JERUSALEM (AP) — A Palestinian from the Gaza Strip who disappeared in Egypt last month is being detained by Israel for "security crimes," an Israel court confirmed Wednesday, a month after his family charged he was abducted.
The court partially lifted a gag order on the case, identifying the man as Wael Abu Reda, but did not say how he was detained or how he ended up in Israel.
The man's wife, Iman, said she was traveling with her husband when he received a phone call from someone asking him to meet in Egypt's Sinai desert. "So he went," she said.
She said her husband was missing for eight days when his brother, Mansour, received a call from an Israeli official saying he was in Israel.
The Sinai Peninsula is a lawless area bordering the Gaza Strip where Islamic militants are active. She said her husband was not connected to any armed groups.
"My husband does not belong to any faction, neither political nor military. Egypt holds all of the responsibility," she said.
Mansour Abu Reda said his brother traveled to Cairo seeking to obtain Egyptian citizenship and to get medical treatment for his son. Gaza residents often go abroad for medical services not available in Gaza.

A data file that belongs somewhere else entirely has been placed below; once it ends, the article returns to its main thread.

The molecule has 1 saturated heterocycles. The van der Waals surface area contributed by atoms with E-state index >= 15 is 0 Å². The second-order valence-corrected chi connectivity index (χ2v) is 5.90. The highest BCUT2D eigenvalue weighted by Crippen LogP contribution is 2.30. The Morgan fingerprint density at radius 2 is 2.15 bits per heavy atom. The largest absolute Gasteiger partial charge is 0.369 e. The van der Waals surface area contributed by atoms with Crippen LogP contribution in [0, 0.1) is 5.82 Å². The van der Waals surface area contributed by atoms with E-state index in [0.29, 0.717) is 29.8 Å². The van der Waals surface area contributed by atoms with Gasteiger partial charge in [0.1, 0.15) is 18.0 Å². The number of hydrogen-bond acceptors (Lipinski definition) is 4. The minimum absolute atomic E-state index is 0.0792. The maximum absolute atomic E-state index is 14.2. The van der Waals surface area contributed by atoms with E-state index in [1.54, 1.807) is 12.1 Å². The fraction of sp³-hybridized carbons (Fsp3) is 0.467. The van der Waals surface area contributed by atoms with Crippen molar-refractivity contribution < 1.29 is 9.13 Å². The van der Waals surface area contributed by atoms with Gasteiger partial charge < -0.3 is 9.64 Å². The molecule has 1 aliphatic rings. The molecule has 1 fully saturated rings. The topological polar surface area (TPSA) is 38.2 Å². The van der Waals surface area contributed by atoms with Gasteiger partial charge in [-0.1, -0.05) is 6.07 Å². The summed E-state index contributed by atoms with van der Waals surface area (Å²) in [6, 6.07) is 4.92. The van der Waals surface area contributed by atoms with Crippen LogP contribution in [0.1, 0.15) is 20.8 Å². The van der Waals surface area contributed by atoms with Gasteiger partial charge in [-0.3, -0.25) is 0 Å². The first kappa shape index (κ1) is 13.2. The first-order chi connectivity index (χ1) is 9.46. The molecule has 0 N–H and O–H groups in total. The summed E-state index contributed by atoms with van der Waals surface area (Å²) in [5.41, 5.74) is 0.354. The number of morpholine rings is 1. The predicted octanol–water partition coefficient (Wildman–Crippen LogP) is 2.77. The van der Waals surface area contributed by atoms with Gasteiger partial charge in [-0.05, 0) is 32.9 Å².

He demanded answers from both Israel and Egypt.
"Israel is responsible for his life, and human rights groups must act to secure his release," he said. "We don't know why they took him, and Egyptian security must tell us how they kidnapped him from Egypt."
In Israel, the Beersheba Magistrates Court on Wednesday extended for 10 days a blackout on details of the case, releasing only Abu Reda's name and the fact that he was detained for "crimes against the security of the country."
The case is reminiscent of another Palestinian from Gaza, Dirar Abu Sisi, who vanished on a Ukrainian sleeper train in 2011 and later surfaced in an Israeli prison. The details of his capture and transfer remain unclear. Israel confirmed it was holding him only a month after his disappearance.
Israel accuses Abu Sisi, an engineer, of masterminding the Hamas rocket program and training gunmen in Gaza. He is charged with attempted murder, conspiracy to commit murder and weapons production. He denies the charges, saying he was a civilian engineer at Gaza's power plant.
Hamas is considered a terror group by Israel, the U.S. and EU due to its rocket attacks and suicide bombings against Israeli civilians.